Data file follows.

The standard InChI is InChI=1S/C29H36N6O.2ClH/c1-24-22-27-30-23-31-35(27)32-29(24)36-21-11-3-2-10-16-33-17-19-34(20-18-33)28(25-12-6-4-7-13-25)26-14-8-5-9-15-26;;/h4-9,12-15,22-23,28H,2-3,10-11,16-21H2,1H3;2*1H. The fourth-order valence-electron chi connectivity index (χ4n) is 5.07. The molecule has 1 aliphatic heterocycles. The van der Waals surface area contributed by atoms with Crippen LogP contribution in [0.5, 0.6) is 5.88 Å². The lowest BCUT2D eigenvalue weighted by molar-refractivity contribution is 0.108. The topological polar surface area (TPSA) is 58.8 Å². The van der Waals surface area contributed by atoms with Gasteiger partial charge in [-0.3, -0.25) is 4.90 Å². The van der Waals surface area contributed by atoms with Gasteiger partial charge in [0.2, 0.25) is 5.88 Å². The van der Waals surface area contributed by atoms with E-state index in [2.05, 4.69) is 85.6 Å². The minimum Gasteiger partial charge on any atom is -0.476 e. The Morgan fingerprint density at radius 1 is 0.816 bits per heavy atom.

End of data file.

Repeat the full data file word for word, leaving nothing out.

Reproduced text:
The standard InChI is InChI=1S/C29H36N6O.2ClH/c1-24-22-27-30-23-31-35(27)32-29(24)36-21-11-3-2-10-16-33-17-19-34(20-18-33)28(25-12-6-4-7-13-25)26-14-8-5-9-15-26;;/h4-9,12-15,22-23,28H,2-3,10-11,16-21H2,1H3;2*1H. The fourth-order valence-electron chi connectivity index (χ4n) is 5.07. The molecule has 1 aliphatic heterocycles. The van der Waals surface area contributed by atoms with Crippen LogP contribution in [0.5, 0.6) is 5.88 Å². The lowest BCUT2D eigenvalue weighted by molar-refractivity contribution is 0.108. The topological polar surface area (TPSA) is 58.8 Å². The van der Waals surface area contributed by atoms with Gasteiger partial charge in [-0.3, -0.25) is 4.90 Å². The van der Waals surface area contributed by atoms with Gasteiger partial charge in [0.2, 0.25) is 5.88 Å². The van der Waals surface area contributed by atoms with E-state index in [2.05, 4.69) is 85.6 Å². The minimum Gasteiger partial charge on any atom is -0.476 e. The Morgan fingerprint density at radius 1 is 0.816 bits per heavy atom.